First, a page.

Rent Control Perspectives

Rent Control Perspectives

Across the country, professors, economists, editorial boards, businesses and policymakers agree: rent control does more harm than good.

“Oregon’s new [rent control] law will not fix the underlying problem of high housing costs, and it could even make matters worse for vulnerable families… The only effective long-term fix to the housing scarcity challenge is to build more housing—especially building less expensive housing in cities and neighborhoods where demand is high. This would require substantial changes to local zoning in nearly every U.S. city.” Jenny Schuetz, Brookings Institution 

The history of price controls on rents tells us what is likely to happen now in Oregon. Rent restrictions create an incentive for developers to maximize profits by building high-end apartments rather than units affordable to lower- and middle-class families. Some developers may opt not to build at all in Oregon..” The Wall Street Journal Editorial Board

“Rent control would seem to be the easy fix. Just cap what landlords can charge. But it’s a superficial and ultimately counterproductive fix, as the experiences of other cities have shown. And there are better ways to address the problem of too little affordable housing in Chicago.” — Chicago Sun Times Editorial Board

“Nothing comes for free. The cost of rent control would be borne throughout the city in ways that, over time, would leave Chicago worse off. Even for many renters.” — The Chicago Tribune Editorial Board

Rent control never delivers on the promise that it will multiply the affordable housing in high-value markets to serve middle- and lower-class families. It also always has negative consequences… Rent control didn’t provide more affordable housing when it was implemented in various regions back during the ‘70s, and it hasn’t worked since.” — Veronique de Rugy, Ph.D., senior research fellow, Mercatus Center at George Mason University

The more extreme forms of rent control give landlords an incentive to destroy their buildings, while even milder rent-control laws lessen the incentive to build new units and fully maintain existing buildings. Even when rent control does not initially cover newly constructed units, it may later be extended to cover those units, so the mere existence of rent control is a disincentive to build new units even if they are initially exempt from rent control.” — Hans Bader, Senior Attorney, Competitive Enterprise Institute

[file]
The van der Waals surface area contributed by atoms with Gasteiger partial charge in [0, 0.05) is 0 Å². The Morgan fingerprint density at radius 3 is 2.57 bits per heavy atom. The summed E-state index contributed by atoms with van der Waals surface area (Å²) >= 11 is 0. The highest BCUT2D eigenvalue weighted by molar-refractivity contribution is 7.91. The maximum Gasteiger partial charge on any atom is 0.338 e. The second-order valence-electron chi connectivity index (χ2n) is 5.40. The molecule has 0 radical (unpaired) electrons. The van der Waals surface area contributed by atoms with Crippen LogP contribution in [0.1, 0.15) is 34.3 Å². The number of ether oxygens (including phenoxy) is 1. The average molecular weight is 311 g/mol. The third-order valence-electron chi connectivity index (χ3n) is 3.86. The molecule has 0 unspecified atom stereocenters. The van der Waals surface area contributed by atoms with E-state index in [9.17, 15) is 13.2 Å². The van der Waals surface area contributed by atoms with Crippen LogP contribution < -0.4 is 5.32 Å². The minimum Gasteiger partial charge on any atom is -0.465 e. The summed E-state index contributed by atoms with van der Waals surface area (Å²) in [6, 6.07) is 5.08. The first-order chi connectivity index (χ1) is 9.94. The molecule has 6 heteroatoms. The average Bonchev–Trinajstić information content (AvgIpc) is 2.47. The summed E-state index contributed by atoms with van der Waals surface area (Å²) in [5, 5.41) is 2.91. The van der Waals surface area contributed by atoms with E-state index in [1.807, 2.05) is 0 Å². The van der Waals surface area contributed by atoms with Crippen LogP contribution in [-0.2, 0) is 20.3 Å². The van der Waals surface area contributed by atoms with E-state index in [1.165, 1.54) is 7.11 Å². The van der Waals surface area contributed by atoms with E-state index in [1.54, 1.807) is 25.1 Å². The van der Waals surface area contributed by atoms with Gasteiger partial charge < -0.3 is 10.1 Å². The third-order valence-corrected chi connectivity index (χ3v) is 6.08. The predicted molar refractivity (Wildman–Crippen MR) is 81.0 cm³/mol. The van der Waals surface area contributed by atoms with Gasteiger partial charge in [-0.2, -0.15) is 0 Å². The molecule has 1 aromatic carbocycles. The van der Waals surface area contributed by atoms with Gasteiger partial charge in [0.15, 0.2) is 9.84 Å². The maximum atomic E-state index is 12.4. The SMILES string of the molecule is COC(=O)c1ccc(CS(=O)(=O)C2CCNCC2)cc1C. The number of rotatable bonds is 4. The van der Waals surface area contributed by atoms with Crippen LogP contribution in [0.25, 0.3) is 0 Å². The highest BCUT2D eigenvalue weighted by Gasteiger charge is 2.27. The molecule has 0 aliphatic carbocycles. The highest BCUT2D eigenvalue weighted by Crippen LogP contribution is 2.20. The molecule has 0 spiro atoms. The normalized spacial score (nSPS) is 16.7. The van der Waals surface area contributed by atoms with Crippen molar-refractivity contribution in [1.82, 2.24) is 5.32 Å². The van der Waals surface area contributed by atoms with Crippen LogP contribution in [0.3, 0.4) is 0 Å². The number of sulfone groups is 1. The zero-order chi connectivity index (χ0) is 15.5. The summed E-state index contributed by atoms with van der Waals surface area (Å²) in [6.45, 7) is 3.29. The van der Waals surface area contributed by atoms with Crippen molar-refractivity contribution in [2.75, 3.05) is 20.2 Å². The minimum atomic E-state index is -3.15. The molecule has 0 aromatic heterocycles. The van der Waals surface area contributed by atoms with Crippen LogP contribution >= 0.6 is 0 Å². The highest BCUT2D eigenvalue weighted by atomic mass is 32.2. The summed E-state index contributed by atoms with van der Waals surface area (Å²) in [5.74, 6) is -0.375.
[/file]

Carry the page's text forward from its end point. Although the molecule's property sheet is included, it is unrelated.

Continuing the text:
“Despite its populist appeal, rent control is the wrong answer to the state’s housing crisis. The policy benefits only those tenants who occupy controlled units, who are not necessarily the most vulnerable, at the expense not only of landlords but also of other renters. Moreover, rent control diminishes the supply and maintenance of rental housing, exacerbating the shortages that drive up rents. That’s why economists broadly reject the approach” — San Francisco Chronicle Editorial Board

[Rent control] will do nothing to solve our housing crisis, but it will exacerbate it […] Instead, we need to focus on working together to create more housing supply (market rate and affordable) and only passing good policies through a thoughtful and deliberative public process. We need policies that don’t punish private industry, curb development and reduce rental housing supply.” — Region Business

“The prospect that a city may enact rent control in the future is enough to chill investment in rental property and could blow up countless pending deals for new construction. Trying to fix a housing crisis with rent control is like sending an oil tanker to put out a forest fire.” — Orange County Register Editorial Board

“History shows rent control makes housing problems worse. Economists overwhelmingly agree that it reduces the quantity and quality of housing, and a study published last year by three Stanford academics found rent control in San Francisco led to a sharp decline in available units. The best and only answer to a housing shortage is more housing.— The San Diego Union-Tribune Editorial Board

“Rent control appears to help affordability in the short run for current tenants, but in the long-run decreases affordability, fuels gentrification, and creates negative externalities on the surrounding neighborhood.” — Rebecca Diamond, Associate Professor of Economics, Stanford Graduate School of Business

In areas where tenants face rent increases above earnings but below the cap, rent controls will have no effect. Increases will eat into families’ incomes further, and with affordability worsening, tenant groups are likely, in time, to demand tighter controls. Yet where market rents really are spiraling, capping them to prevent so-called “economic eviction” dampens the incentive for developers to bring new supply to market. Some tenants will benefit from lower rents. The cost will be worsened availability of housing precisely where it is needed most.” — Ryan Bourne, R. Evan Scharf Chair for the Public Understanding of Economics, Cato Institute


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